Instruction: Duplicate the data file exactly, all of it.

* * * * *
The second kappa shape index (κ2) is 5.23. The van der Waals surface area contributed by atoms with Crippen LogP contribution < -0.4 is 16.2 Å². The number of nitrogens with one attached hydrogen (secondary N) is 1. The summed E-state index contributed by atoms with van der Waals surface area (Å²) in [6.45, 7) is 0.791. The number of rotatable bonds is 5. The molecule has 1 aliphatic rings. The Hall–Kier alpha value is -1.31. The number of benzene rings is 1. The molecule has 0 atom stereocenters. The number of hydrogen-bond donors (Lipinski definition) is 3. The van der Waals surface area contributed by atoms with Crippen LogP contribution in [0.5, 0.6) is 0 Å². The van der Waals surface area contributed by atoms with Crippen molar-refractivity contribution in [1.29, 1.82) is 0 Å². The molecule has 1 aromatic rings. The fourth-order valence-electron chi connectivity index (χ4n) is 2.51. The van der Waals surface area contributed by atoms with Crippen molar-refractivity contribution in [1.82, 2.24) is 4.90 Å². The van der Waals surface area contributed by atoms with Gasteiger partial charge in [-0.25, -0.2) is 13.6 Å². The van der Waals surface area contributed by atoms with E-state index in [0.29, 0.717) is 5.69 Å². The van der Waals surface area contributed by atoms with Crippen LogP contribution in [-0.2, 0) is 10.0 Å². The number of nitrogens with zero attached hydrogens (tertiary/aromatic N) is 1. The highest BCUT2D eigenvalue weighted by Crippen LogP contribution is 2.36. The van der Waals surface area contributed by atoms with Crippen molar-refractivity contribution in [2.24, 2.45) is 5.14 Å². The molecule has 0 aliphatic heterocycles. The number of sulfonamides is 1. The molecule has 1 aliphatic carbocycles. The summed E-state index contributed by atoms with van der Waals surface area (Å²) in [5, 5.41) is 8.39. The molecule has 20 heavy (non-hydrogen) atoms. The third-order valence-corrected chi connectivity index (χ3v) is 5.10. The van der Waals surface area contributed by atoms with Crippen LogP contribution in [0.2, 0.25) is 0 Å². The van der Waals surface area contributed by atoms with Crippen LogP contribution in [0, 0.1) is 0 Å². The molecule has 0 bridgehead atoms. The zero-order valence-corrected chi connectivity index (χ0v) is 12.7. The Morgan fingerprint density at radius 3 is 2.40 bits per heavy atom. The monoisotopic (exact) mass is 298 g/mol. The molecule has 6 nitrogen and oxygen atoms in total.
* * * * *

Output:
The second kappa shape index (κ2) is 5.23. The van der Waals surface area contributed by atoms with Crippen LogP contribution < -0.4 is 16.2 Å². The number of nitrogens with one attached hydrogen (secondary N) is 1. The summed E-state index contributed by atoms with van der Waals surface area (Å²) in [6.45, 7) is 0.791. The number of rotatable bonds is 5. The molecule has 1 aliphatic rings. The Hall–Kier alpha value is -1.31. The number of benzene rings is 1. The molecule has 0 atom stereocenters. The number of hydrogen-bond donors (Lipinski definition) is 3. The van der Waals surface area contributed by atoms with Crippen LogP contribution in [0.5, 0.6) is 0 Å². The van der Waals surface area contributed by atoms with Crippen molar-refractivity contribution in [1.29, 1.82) is 0 Å². The molecule has 1 aromatic rings. The fourth-order valence-electron chi connectivity index (χ4n) is 2.51. The van der Waals surface area contributed by atoms with Crippen molar-refractivity contribution in [1.82, 2.24) is 4.90 Å². The van der Waals surface area contributed by atoms with Gasteiger partial charge in [-0.25, -0.2) is 13.6 Å². The van der Waals surface area contributed by atoms with E-state index in [0.29, 0.717) is 5.69 Å². The van der Waals surface area contributed by atoms with Crippen LogP contribution in [-0.2, 0) is 10.0 Å². The number of nitrogens with zero attached hydrogens (tertiary/aromatic N) is 1. The highest BCUT2D eigenvalue weighted by Crippen LogP contribution is 2.36. The van der Waals surface area contributed by atoms with Crippen molar-refractivity contribution in [2.24, 2.45) is 5.14 Å². The molecule has 0 aliphatic heterocycles. The number of sulfonamides is 1. The molecule has 1 aliphatic carbocycles. The summed E-state index contributed by atoms with van der Waals surface area (Å²) in [5, 5.41) is 8.39. The molecule has 20 heavy (non-hydrogen) atoms. The third-order valence-corrected chi connectivity index (χ3v) is 5.10. The van der Waals surface area contributed by atoms with Crippen LogP contribution in [0.2, 0.25) is 0 Å². The van der Waals surface area contributed by atoms with Crippen LogP contribution in [0, 0.1) is 0 Å². The molecule has 0 bridgehead atoms. The zero-order valence-corrected chi connectivity index (χ0v) is 12.7. The Morgan fingerprint density at radius 3 is 2.40 bits per heavy atom. The monoisotopic (exact) mass is 298 g/mol. The molecule has 6 nitrogen and oxygen atoms in total.